A swedish cat in the tropics

Some friends and family keep on asking how is Matilda doing. Coming from one of the safest countries in the world when the worst thing that might happen to your cat outside is that she gets wet, people wonder how is she coping with the new environment.

This is of course an important question for anyone that is planning (or at least considering) dragging his/her pet over the ocean to a different country. Well, not only a different country but a tropical country. And not only any tropical country but one that is considered one of the most biodiverse intense hotspots in the world.

Translated to cat terms: many different smells, sounds and creatures that she has never met before. From tarantulas to vipers to howler monkeys.

And yes, we let her out. So the concerns of friends and family about how our fur ball is doing are well founded.

So, let me start by saying that I was expecting a huge reaction from Matilda to the unknown sounds. In my head, I had pictured a thousand times how she would react the first time that she would hear the cry of the howler monkeys. It always ended up with her flat on her belly, eyes wide open and running home for safety.

I had it totally wrong. She didn’t react at all. Neither did she have any noticeable reaction to the VERY noisy scarlet macaws. Today, there were four perched on the tree just above where she was sleeping and she was not concerned at all. My only possible explanation is that she does not recognize the sounds or link them to a particular animal. Hence, in her head the sounds are not associated with anything dangerous.

I am guessing this because she does react fast to noises that she can recognise. For example, dogs approaching the house, birds tossing leaves, a lizard.

Of course, my fear is that if she does not react to new, unknown sounds or smells, she will not see danger coming. And we have been told stories of owls hunting (succesfully) cats and small dogs. Not to mention the jaguars and pumas that are in the area….but so far so good.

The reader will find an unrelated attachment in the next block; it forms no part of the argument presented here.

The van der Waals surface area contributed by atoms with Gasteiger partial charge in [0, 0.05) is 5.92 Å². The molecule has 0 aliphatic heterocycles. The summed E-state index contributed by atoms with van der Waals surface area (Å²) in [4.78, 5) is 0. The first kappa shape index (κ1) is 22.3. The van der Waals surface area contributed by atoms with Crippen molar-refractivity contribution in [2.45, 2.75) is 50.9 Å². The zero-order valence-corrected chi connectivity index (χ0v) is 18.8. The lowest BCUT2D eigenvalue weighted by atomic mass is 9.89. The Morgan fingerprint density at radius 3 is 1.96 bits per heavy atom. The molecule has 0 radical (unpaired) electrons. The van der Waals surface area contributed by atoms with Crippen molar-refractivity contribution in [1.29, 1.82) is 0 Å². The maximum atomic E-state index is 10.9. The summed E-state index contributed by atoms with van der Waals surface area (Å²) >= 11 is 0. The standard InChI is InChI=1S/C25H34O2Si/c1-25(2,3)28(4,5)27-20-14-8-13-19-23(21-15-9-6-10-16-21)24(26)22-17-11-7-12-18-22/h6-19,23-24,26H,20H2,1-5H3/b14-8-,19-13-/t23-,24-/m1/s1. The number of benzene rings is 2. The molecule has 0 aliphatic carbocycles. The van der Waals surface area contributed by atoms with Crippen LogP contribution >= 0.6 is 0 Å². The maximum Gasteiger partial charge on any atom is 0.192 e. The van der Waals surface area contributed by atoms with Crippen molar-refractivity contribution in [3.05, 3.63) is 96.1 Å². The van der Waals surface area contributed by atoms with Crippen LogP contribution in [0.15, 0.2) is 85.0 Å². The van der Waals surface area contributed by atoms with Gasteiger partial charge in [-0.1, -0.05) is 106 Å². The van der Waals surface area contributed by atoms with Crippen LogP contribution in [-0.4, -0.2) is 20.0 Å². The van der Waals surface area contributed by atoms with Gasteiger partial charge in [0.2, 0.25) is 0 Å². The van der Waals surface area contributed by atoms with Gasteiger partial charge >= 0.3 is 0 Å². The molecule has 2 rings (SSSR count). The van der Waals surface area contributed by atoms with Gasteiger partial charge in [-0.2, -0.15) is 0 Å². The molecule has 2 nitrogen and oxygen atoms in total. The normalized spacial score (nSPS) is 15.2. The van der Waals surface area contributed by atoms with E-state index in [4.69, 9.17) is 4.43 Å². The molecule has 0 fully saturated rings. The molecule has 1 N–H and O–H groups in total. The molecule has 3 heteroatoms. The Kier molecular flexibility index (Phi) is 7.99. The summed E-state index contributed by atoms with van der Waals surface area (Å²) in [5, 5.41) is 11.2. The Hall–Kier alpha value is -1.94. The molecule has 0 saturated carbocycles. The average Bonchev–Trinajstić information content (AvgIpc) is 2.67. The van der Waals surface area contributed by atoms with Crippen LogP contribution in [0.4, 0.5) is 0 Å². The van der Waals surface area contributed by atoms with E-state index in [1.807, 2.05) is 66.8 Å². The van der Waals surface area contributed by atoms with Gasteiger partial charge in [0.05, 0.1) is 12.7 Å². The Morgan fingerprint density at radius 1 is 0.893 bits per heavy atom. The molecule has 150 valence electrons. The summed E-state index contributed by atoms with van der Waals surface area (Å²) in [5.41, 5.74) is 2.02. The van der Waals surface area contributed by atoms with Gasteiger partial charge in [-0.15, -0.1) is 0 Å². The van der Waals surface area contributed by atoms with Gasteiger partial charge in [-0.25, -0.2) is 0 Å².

May be it will not work for all cats but Matilda is an extremely careful cat. She will fly rather than fight, she hides marvelously well when there is danger and, very important for us, she always comes when we call her. ( It might take a while, depending on whether she is in hunting mode or not, but she comes. It helps that she stays close to the house, of course.)

We have seen her walking around the house at night and we think she is well aware of snakes. Walks very carefully and smelling before making any step.

All in all, I think she is having a good time. Her glucose levels are going down, her eyes are also recovering and she loves to lay down on the porch watching the garden. Not to mention pooing between the leaves under the mango tree.

She needs brushing everyday to help adjusting her winter fur (which she had when she arrived) to tropical summer at an accelerated pace. And some extra care with renovating the Bravecto every 3 months. But other than that, she seems to have adapted to the new life as well as we have.

And even much better than us to our home confinement due to the Corona. She likes to have a garden but she likes to have company during the day even more. Maybe because she knows that we are watching over her shoulder, so she can sleep safely within the heliconia bushes.


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